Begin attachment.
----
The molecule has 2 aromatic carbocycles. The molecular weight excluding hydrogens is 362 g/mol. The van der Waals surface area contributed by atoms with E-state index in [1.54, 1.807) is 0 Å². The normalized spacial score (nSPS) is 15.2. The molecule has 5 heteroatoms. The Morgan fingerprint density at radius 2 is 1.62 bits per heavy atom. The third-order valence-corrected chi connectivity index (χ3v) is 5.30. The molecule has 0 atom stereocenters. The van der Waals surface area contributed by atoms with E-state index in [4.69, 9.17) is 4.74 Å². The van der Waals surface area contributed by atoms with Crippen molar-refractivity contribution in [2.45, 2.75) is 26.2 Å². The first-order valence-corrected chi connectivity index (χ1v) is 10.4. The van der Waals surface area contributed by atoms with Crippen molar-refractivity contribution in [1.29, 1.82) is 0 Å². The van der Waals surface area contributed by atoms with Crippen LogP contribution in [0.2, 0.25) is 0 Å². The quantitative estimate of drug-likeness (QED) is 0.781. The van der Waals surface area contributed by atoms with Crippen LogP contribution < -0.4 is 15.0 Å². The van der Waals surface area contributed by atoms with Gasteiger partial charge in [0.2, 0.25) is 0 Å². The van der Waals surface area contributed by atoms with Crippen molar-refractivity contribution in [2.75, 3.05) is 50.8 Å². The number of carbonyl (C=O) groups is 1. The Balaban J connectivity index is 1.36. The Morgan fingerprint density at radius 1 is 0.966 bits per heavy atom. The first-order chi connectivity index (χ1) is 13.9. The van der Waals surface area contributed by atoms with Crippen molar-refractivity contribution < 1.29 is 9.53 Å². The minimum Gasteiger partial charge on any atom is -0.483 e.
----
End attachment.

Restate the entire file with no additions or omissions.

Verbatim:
The molecule has 2 aromatic carbocycles. The molecular weight excluding hydrogens is 362 g/mol. The van der Waals surface area contributed by atoms with E-state index in [1.54, 1.807) is 0 Å². The normalized spacial score (nSPS) is 15.2. The molecule has 5 heteroatoms. The Morgan fingerprint density at radius 2 is 1.62 bits per heavy atom. The third-order valence-corrected chi connectivity index (χ3v) is 5.30. The molecule has 0 atom stereocenters. The van der Waals surface area contributed by atoms with E-state index in [4.69, 9.17) is 4.74 Å². The van der Waals surface area contributed by atoms with Crippen molar-refractivity contribution in [2.45, 2.75) is 26.2 Å². The first-order valence-corrected chi connectivity index (χ1v) is 10.4. The van der Waals surface area contributed by atoms with Crippen molar-refractivity contribution in [1.29, 1.82) is 0 Å². The van der Waals surface area contributed by atoms with Crippen LogP contribution in [0.2, 0.25) is 0 Å². The quantitative estimate of drug-likeness (QED) is 0.781. The van der Waals surface area contributed by atoms with Crippen LogP contribution < -0.4 is 15.0 Å². The van der Waals surface area contributed by atoms with Gasteiger partial charge in [0.2, 0.25) is 0 Å². The van der Waals surface area contributed by atoms with Crippen molar-refractivity contribution in [2.75, 3.05) is 50.8 Å². The number of carbonyl (C=O) groups is 1. The Balaban J connectivity index is 1.36. The Morgan fingerprint density at radius 1 is 0.966 bits per heavy atom. The first-order chi connectivity index (χ1) is 13.9. The van der Waals surface area contributed by atoms with Crippen molar-refractivity contribution < 1.29 is 9.53 Å². The minimum Gasteiger partial charge on any atom is -0.483 e.